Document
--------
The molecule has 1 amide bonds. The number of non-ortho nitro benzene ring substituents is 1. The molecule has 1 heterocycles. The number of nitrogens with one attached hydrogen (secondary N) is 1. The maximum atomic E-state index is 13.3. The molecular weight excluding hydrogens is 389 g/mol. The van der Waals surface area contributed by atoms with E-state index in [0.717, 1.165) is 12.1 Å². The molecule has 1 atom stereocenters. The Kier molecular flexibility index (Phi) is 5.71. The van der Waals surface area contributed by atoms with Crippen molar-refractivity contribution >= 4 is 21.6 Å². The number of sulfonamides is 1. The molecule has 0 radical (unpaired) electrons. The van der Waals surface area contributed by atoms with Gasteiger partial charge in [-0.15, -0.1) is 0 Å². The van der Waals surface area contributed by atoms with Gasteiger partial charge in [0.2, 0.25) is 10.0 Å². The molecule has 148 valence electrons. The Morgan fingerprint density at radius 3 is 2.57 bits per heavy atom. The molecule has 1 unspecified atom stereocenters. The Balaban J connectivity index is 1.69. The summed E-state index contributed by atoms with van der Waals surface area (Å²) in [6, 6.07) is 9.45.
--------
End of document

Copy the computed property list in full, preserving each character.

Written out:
The molecule has 1 amide bonds. The number of non-ortho nitro benzene ring substituents is 1. The molecule has 1 heterocycles. The number of nitrogens with one attached hydrogen (secondary N) is 1. The maximum atomic E-state index is 13.3. The molecular weight excluding hydrogens is 389 g/mol. The van der Waals surface area contributed by atoms with E-state index in [0.717, 1.165) is 12.1 Å². The molecule has 1 atom stereocenters. The Kier molecular flexibility index (Phi) is 5.71. The van der Waals surface area contributed by atoms with Crippen molar-refractivity contribution >= 4 is 21.6 Å². The number of sulfonamides is 1. The molecule has 0 radical (unpaired) electrons. The van der Waals surface area contributed by atoms with Gasteiger partial charge in [-0.15, -0.1) is 0 Å². The van der Waals surface area contributed by atoms with Gasteiger partial charge in [0.2, 0.25) is 10.0 Å². The molecule has 148 valence electrons. The Morgan fingerprint density at radius 3 is 2.57 bits per heavy atom. The molecule has 1 unspecified atom stereocenters. The Balaban J connectivity index is 1.69. The summed E-state index contributed by atoms with van der Waals surface area (Å²) in [6, 6.07) is 9.45.